Photovoltaic (PV)

What is Solar Photovoltaic (PV) technology?
Photovoltaic technology means converting solar light directly into electricity. Thus, the most abundant free energy - that from the sun - can be harnessed to power domestic electrical equipment such as kitchen appliances, computers, and lighting. This is different from solar thermal technology used for hot water.

The technology consists of PV cells connected together in PV modules (panels or arrays) which are semiconductors, typically made of crystalline silicon. When exposed to sunlight, the PV cells produce direct current (DC) electricity, which in order to use in the home is conducted to an inverter and transformed into AC electricity. The PV cells respond to both direct and diffuse solar radiation, meaning that even in overcast days a PV system can produce electricity. The output however is greater when there is more sunshine. The conversion efficiency range is between 5-15%.

Are PV systems suitable for domestic use?
PV technology is ideally suited to use on residential buildings, providing pollution and noise-free electricity without using extra space. The use of photovoltaics in households has grown substantially in the UK over the last few years, with many impressive examples already in operation (see photo). PV systems can be incorporated into buildings in various ways. Sloping rooftops are an ideal site, where modules can simply be mounted using frames. Photovoltaic systems can also be incorporated into the actual building fabric, for example PV roof tiles are now available which can be fitted as would standard tiles.

Grid connected PV systems
In urban areas domestic PV systems are normally connected to the grid in order to maximise their utility. When the solar system is generating more electricity than is being used, the excess automatically flows into the grid and is sold to the power supply company servicing the household. When the power demand is greater than what the system is generating, electricity is automatically drawn from the grid. For specific guidance on grid connection look up the Engineering Recommendation G77 (2000) published by the Electricity Association.

How does a typical system work?

1. PV array
Daylight reaches the PV array and is converted to electricity, even on cloudy days. There are no moving parts so this happens silently.
2. Inverter
The electricity generated by the roof is DC (direct current). An inverter makes it AC (alternating current), in sync with mains electricity so that it can be used normally
3. Main fuse box
The solar electricity is fed into the mains via your fuse box, for safety
4. Meter
The PV array generates electricity during the day. Spare electricity automatically flows out to the grid and is sold back to your electricity supplier. Fitting an extra electricity meter will measure how much you export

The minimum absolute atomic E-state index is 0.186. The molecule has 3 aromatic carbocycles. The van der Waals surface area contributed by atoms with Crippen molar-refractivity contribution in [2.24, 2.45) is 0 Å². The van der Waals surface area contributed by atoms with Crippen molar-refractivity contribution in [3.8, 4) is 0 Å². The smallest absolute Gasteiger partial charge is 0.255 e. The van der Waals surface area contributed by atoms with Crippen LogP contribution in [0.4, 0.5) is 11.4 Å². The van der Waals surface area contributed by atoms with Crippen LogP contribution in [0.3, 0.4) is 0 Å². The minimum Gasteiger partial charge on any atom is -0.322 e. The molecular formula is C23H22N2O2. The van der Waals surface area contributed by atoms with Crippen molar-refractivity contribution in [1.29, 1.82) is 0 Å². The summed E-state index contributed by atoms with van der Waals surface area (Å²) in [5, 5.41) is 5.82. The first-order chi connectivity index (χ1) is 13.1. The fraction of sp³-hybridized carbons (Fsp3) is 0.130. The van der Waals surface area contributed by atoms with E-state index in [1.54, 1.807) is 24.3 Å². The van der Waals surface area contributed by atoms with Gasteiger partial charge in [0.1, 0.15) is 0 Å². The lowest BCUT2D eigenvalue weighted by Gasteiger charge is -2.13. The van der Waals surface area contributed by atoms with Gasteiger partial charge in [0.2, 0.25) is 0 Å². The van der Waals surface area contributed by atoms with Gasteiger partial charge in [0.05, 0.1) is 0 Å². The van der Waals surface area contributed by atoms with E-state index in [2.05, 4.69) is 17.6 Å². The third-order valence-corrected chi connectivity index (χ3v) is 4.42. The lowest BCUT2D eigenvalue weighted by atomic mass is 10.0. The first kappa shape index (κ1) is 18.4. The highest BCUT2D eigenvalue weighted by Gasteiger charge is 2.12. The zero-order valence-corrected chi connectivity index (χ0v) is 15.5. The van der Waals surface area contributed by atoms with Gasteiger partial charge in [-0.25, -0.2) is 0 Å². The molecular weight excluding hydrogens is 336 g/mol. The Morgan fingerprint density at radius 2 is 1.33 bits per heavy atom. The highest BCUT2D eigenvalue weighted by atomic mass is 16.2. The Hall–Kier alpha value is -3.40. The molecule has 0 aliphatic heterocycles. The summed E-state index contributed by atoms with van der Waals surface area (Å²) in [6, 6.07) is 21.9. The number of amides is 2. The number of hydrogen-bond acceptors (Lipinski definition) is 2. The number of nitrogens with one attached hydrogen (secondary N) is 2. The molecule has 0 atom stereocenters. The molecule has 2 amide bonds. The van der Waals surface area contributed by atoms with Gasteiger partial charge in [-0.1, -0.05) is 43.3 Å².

5. Peak demand and at night
Extra power is always available from the grid at times of high demand or when the PV system does not generate electricity (night time)

Where to put a PV system?
A house roof is ideal for installing a PV system - there is plenty of ‘unused’ space, the visual intrusion is minimal, and direct exposure to sun light is the greatest. Roof conditions of course vary and several key factors should be taken into consideration when assessing the solar potential of your home:

Types of PV systems
  • Roof mounted - PV modules can be fixed on frames above the existing tiles
  • Roof integrated - PV modules can be an integral part of the building structure replacing conventional roof tiles. This is particularly cost-effective if you are planning re-roofing

Planning permission
PV roofs do not usually require planning permission and typically fall within what is known as "permitted development rights". However, if you live in a house divided into flats or the building is listed or in a conservation area you should call your council to check on local policy

How much electricity will a system generate?
A well-positioned PV system of 1 kWp (kilowatt peak) capacity would generate approximately 750kWh/year. Respectively, a typical 2 kWp system would generate around 1500 kWh per year, which is roughly 50% of the average electricity consumption of an average household (provided heating, hot water and cooking are non electric).

PV technology is not cheap; however the costs have significantly fallen over the last 10 years. Additionally, there are government grants to cover up to 50% of the total capital cost. The price of a 1kWp grid-connected PV system starts arou
nd £6000 (average £7,500) and a 2kWp system would cost between £11,000-13,000.

Currently, the Government offers straightforward grants for solar PV installations under the DTI’s Major Photovoltaic Demonstration Programme. For small-scale systems (0.5 kWp - 5 kWp) the grants are:

For more details visit: Typically the supplier/installer will help you with the grant application. Alternatively The Oxford Solar Initiative will assist you with that - call 01865 252197

What are the benefits of individual house PV systems?

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